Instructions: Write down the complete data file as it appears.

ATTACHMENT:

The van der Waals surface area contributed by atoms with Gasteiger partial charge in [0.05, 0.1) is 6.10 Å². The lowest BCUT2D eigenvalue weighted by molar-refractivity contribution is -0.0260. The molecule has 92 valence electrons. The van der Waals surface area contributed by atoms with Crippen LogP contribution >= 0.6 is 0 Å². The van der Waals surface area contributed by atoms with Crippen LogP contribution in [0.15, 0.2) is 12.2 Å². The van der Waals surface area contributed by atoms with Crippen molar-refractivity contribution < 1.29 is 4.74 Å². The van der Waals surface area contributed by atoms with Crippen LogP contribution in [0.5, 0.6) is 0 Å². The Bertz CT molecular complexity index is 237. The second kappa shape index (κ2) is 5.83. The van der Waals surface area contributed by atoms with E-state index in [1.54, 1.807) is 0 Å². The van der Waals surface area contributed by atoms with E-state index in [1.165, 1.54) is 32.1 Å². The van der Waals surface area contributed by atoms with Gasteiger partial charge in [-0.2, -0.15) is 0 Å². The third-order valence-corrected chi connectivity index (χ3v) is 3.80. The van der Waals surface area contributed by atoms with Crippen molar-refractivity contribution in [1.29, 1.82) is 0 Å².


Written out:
The van der Waals surface area contributed by atoms with Gasteiger partial charge in [0.05, 0.1) is 6.10 Å². The lowest BCUT2D eigenvalue weighted by molar-refractivity contribution is -0.0260. The molecule has 92 valence electrons. The van der Waals surface area contributed by atoms with Crippen LogP contribution >= 0.6 is 0 Å². The van der Waals surface area contributed by atoms with Crippen LogP contribution in [0.15, 0.2) is 12.2 Å². The van der Waals surface area contributed by atoms with Crippen molar-refractivity contribution < 1.29 is 4.74 Å². The van der Waals surface area contributed by atoms with Crippen LogP contribution in [0.5, 0.6) is 0 Å². The Bertz CT molecular complexity index is 237. The second kappa shape index (κ2) is 5.83. The van der Waals surface area contributed by atoms with E-state index in [1.54, 1.807) is 0 Å². The van der Waals surface area contributed by atoms with E-state index in [1.165, 1.54) is 32.1 Å². The van der Waals surface area contributed by atoms with Gasteiger partial charge in [-0.2, -0.15) is 0 Å². The third-order valence-corrected chi connectivity index (χ3v) is 3.80. The van der Waals surface area contributed by atoms with Crippen molar-refractivity contribution in [1.29, 1.82) is 0 Å².